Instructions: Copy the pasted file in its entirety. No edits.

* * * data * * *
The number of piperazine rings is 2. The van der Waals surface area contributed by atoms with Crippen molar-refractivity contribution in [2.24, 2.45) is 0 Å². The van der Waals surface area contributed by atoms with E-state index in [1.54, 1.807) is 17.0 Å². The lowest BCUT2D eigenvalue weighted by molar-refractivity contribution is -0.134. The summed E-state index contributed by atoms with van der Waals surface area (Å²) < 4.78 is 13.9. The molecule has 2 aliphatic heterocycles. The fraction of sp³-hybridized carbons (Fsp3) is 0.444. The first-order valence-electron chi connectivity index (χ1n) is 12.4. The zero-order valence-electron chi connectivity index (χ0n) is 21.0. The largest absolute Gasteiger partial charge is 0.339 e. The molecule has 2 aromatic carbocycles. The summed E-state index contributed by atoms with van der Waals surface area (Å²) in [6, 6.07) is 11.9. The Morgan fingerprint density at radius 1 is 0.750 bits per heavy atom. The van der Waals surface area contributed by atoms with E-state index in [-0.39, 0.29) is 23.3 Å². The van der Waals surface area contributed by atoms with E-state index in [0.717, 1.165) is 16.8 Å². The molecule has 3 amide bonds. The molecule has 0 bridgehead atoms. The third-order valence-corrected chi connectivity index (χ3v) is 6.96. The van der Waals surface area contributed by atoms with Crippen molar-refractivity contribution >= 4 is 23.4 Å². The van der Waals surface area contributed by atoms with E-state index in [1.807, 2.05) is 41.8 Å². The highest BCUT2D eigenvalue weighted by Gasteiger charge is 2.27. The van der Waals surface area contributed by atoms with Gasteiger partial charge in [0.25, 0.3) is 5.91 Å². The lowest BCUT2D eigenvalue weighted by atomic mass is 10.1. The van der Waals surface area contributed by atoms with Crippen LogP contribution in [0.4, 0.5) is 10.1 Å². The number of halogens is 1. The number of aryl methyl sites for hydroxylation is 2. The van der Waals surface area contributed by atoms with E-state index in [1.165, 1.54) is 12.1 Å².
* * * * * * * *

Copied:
The number of piperazine rings is 2. The van der Waals surface area contributed by atoms with Crippen molar-refractivity contribution in [2.24, 2.45) is 0 Å². The van der Waals surface area contributed by atoms with E-state index in [1.54, 1.807) is 17.0 Å². The lowest BCUT2D eigenvalue weighted by molar-refractivity contribution is -0.134. The summed E-state index contributed by atoms with van der Waals surface area (Å²) < 4.78 is 13.9. The molecule has 2 aliphatic heterocycles. The fraction of sp³-hybridized carbons (Fsp3) is 0.444. The first-order valence-electron chi connectivity index (χ1n) is 12.4. The zero-order valence-electron chi connectivity index (χ0n) is 21.0. The largest absolute Gasteiger partial charge is 0.339 e. The molecule has 2 aromatic carbocycles. The summed E-state index contributed by atoms with van der Waals surface area (Å²) in [6, 6.07) is 11.9. The Morgan fingerprint density at radius 1 is 0.750 bits per heavy atom. The van der Waals surface area contributed by atoms with E-state index in [-0.39, 0.29) is 23.3 Å². The van der Waals surface area contributed by atoms with E-state index in [0.717, 1.165) is 16.8 Å². The molecule has 3 amide bonds. The molecule has 0 bridgehead atoms. The third-order valence-corrected chi connectivity index (χ3v) is 6.96. The van der Waals surface area contributed by atoms with Crippen molar-refractivity contribution >= 4 is 23.4 Å². The van der Waals surface area contributed by atoms with E-state index in [1.807, 2.05) is 41.8 Å². The highest BCUT2D eigenvalue weighted by Gasteiger charge is 2.27. The van der Waals surface area contributed by atoms with Gasteiger partial charge in [0.25, 0.3) is 5.91 Å². The lowest BCUT2D eigenvalue weighted by atomic mass is 10.1. The van der Waals surface area contributed by atoms with Crippen LogP contribution in [0.4, 0.5) is 10.1 Å². The number of halogens is 1. The number of aryl methyl sites for hydroxylation is 2. The van der Waals surface area contributed by atoms with E-state index in [1.165, 1.54) is 12.1 Å².